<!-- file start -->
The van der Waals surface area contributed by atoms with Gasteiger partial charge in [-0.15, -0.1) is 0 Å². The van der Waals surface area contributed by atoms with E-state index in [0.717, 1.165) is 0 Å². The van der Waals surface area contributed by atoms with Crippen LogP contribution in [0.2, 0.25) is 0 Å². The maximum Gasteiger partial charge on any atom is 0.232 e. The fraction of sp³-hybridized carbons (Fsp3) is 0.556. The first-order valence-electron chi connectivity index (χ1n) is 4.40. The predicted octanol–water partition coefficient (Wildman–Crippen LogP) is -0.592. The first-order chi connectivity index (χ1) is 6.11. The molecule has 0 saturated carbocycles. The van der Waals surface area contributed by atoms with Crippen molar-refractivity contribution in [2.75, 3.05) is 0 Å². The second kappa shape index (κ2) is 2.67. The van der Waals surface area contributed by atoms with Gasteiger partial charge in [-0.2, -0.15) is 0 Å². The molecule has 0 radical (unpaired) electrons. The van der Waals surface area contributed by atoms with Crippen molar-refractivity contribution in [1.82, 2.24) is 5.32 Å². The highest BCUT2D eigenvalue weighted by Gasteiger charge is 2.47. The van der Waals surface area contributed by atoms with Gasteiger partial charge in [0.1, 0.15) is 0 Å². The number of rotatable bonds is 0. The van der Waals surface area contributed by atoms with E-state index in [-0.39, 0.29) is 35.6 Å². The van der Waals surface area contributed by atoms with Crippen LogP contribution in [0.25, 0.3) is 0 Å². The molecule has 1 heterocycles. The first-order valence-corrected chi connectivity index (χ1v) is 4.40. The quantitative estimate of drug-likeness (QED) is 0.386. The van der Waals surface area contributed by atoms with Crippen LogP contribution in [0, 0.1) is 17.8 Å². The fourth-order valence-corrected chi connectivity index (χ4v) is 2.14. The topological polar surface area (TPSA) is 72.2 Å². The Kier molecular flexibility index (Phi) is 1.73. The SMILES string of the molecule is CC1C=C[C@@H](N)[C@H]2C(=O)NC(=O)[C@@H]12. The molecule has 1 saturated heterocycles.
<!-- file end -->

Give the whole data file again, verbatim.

The van der Waals surface area contributed by atoms with Gasteiger partial charge in [-0.15, -0.1) is 0 Å². The van der Waals surface area contributed by atoms with E-state index in [0.717, 1.165) is 0 Å². The van der Waals surface area contributed by atoms with Crippen LogP contribution in [0.2, 0.25) is 0 Å². The maximum Gasteiger partial charge on any atom is 0.232 e. The fraction of sp³-hybridized carbons (Fsp3) is 0.556. The first-order valence-electron chi connectivity index (χ1n) is 4.40. The predicted octanol–water partition coefficient (Wildman–Crippen LogP) is -0.592. The first-order chi connectivity index (χ1) is 6.11. The molecule has 0 saturated carbocycles. The van der Waals surface area contributed by atoms with Crippen molar-refractivity contribution in [2.75, 3.05) is 0 Å². The second kappa shape index (κ2) is 2.67. The van der Waals surface area contributed by atoms with Gasteiger partial charge in [-0.2, -0.15) is 0 Å². The molecule has 0 radical (unpaired) electrons. The van der Waals surface area contributed by atoms with Crippen molar-refractivity contribution in [1.82, 2.24) is 5.32 Å². The highest BCUT2D eigenvalue weighted by Gasteiger charge is 2.47. The van der Waals surface area contributed by atoms with Gasteiger partial charge in [0.1, 0.15) is 0 Å². The number of rotatable bonds is 0. The van der Waals surface area contributed by atoms with E-state index in [-0.39, 0.29) is 35.6 Å². The van der Waals surface area contributed by atoms with Crippen LogP contribution in [0.25, 0.3) is 0 Å². The molecule has 1 heterocycles. The first-order valence-corrected chi connectivity index (χ1v) is 4.40. The quantitative estimate of drug-likeness (QED) is 0.386. The van der Waals surface area contributed by atoms with Crippen LogP contribution in [0, 0.1) is 17.8 Å². The fourth-order valence-corrected chi connectivity index (χ4v) is 2.14. The topological polar surface area (TPSA) is 72.2 Å². The Kier molecular flexibility index (Phi) is 1.73. The SMILES string of the molecule is CC1C=C[C@@H](N)[C@H]2C(=O)NC(=O)[C@@H]12. The molecule has 1 saturated heterocycles.